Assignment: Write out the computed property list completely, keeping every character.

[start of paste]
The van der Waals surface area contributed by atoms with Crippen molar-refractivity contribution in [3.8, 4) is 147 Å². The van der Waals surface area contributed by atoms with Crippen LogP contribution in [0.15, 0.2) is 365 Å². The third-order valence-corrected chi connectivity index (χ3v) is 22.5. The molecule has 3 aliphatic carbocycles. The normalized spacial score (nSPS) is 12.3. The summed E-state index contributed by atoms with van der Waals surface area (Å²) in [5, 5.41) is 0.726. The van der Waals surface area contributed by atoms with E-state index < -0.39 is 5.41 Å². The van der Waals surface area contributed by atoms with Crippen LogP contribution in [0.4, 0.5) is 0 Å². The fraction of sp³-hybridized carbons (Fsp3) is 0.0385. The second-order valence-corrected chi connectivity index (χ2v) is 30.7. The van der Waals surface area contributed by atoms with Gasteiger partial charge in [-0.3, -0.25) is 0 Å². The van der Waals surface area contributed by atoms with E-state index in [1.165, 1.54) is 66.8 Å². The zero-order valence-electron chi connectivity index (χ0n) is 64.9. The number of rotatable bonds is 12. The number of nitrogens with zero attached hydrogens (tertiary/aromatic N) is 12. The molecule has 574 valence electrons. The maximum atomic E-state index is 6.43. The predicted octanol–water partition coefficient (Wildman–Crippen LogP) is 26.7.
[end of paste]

The van der Waals surface area contributed by atoms with Crippen molar-refractivity contribution in [3.8, 4) is 147 Å². The van der Waals surface area contributed by atoms with Crippen LogP contribution in [0.15, 0.2) is 365 Å². The third-order valence-corrected chi connectivity index (χ3v) is 22.5. The molecule has 3 aliphatic carbocycles. The normalized spacial score (nSPS) is 12.3. The summed E-state index contributed by atoms with van der Waals surface area (Å²) in [5, 5.41) is 0.726. The van der Waals surface area contributed by atoms with E-state index < -0.39 is 5.41 Å². The van der Waals surface area contributed by atoms with Crippen LogP contribution in [0.4, 0.5) is 0 Å². The fraction of sp³-hybridized carbons (Fsp3) is 0.0385. The second-order valence-corrected chi connectivity index (χ2v) is 30.7. The van der Waals surface area contributed by atoms with Gasteiger partial charge in [-0.3, -0.25) is 0 Å². The van der Waals surface area contributed by atoms with E-state index in [1.165, 1.54) is 66.8 Å². The zero-order valence-electron chi connectivity index (χ0n) is 64.9. The number of rotatable bonds is 12. The number of nitrogens with zero attached hydrogens (tertiary/aromatic N) is 12. The molecule has 574 valence electrons. The maximum atomic E-state index is 6.43. The predicted octanol–water partition coefficient (Wildman–Crippen LogP) is 26.7.